Objective: There are no published nationally representative prevalence estimates of enuresis among children in the United States using standardized diagnostic criteria. This study sets out to describe the prevalence, demographic correlates, comorbidities, and service patterns for enuresis in a representative sample of U.S. children.
Method: The diagnosis of enuresis was derived from parent-reported data for "enuresis, nocturnal" collected using the computerized version of the Diagnostic Interview Schedule for Children (C-DISC 4.0) from a nationally representative sample of 8- to 11-year-old children (n = 1,136) who participated in the 2001-2004 National Health and Nutrition Examination Surveys.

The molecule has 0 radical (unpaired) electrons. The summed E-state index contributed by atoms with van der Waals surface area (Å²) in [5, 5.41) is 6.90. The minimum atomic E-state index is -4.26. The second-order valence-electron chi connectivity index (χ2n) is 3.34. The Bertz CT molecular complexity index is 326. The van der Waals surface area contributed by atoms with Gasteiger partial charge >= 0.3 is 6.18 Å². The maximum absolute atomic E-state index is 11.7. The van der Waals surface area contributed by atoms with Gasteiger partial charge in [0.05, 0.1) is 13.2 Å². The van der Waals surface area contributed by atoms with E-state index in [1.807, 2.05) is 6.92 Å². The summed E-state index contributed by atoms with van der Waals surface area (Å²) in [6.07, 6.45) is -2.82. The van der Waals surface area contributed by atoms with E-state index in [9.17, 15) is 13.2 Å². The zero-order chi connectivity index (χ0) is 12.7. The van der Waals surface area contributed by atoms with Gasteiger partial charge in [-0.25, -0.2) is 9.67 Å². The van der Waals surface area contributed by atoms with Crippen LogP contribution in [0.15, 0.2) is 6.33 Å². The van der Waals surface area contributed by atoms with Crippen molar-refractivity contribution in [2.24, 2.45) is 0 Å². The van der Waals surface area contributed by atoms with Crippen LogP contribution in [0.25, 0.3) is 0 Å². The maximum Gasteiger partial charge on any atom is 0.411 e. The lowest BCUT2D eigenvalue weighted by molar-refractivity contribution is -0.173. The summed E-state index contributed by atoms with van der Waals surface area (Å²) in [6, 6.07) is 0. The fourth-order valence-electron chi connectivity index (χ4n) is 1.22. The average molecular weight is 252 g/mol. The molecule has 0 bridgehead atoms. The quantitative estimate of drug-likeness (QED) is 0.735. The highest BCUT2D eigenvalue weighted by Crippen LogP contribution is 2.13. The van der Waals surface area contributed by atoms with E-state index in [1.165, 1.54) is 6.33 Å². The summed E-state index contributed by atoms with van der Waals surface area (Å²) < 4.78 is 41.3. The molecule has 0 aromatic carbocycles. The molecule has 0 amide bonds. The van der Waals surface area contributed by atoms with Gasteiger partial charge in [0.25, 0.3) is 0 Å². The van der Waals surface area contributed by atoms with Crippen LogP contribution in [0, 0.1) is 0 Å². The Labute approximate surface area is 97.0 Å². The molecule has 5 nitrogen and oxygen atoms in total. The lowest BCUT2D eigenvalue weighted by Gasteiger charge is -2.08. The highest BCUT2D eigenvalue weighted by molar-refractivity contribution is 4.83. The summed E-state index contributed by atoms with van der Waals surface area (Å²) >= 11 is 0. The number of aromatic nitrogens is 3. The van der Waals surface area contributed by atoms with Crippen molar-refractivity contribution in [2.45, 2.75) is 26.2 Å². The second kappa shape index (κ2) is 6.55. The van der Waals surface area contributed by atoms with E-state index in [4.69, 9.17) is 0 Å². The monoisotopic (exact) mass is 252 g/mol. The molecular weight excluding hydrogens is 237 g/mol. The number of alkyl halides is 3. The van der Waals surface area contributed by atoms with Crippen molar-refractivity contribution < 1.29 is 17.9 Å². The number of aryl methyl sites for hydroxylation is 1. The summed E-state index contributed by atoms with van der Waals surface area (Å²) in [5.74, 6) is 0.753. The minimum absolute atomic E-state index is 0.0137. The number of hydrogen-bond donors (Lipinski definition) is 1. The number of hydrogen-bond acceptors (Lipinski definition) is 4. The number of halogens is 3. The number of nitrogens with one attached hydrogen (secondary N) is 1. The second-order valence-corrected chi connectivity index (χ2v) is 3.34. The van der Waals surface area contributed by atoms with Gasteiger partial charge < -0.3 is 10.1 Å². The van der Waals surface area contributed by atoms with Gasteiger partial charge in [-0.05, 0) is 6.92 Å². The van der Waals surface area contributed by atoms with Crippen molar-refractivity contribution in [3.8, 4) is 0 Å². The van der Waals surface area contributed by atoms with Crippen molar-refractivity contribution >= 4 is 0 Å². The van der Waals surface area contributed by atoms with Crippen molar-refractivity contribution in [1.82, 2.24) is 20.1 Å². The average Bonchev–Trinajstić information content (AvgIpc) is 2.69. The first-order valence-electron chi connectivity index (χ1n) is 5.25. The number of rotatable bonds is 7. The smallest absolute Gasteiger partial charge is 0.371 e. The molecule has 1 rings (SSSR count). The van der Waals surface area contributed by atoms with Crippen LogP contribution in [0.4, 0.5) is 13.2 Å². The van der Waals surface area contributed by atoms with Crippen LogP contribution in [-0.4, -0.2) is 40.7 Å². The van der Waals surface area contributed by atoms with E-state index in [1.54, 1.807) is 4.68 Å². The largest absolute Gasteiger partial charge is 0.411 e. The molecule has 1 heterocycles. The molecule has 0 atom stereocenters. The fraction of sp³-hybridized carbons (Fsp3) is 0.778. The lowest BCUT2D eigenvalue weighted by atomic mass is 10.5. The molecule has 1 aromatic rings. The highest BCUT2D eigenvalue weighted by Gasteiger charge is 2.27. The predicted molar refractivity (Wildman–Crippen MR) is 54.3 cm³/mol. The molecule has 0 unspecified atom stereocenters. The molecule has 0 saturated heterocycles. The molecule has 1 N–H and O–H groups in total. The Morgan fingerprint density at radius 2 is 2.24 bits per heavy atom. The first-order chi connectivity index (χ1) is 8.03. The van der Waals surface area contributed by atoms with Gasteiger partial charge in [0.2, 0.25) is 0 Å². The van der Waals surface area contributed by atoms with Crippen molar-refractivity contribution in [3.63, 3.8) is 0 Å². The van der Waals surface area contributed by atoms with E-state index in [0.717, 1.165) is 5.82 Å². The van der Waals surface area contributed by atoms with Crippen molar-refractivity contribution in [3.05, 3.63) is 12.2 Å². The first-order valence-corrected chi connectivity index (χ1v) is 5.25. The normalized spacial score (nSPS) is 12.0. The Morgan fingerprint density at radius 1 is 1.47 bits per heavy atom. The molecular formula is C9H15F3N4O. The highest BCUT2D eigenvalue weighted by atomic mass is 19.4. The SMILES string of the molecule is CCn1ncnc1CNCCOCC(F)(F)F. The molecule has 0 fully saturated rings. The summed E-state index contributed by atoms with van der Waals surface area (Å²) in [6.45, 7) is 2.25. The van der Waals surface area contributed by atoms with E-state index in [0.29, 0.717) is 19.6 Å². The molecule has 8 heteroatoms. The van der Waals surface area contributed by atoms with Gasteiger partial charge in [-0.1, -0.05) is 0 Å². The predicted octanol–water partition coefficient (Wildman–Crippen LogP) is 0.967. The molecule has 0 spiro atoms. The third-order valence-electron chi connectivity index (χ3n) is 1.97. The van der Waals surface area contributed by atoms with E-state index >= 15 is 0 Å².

Results: The overall 12-month prevalence of enuresis was 4.45%. The prevalence in boys (6.21%) was significantly greater than that in girls (2.51%). Enuresis was more common at younger ages and among black youth. Attention-deficit/hyperactivity disorder (ADHD) was strongly associated with enuresis (odds ratio 2.88; 95% confidence interval 1.26-6.57). Only 36% of the enuretic children had received health services for enuresis.
Conclusions: Enuresis is a common condition among children in the United States. Few families seek treatment for enuresis despite the potential for adverse effects on emotional health. Child health care professionals should routinely screen for enuresis and its effects on the emotional health of the child and the family. Assessment of ADHD should routinely include evaluation for enuresis and vice versa. Research on the explanations for the association between enuresis and ADHD is indicated.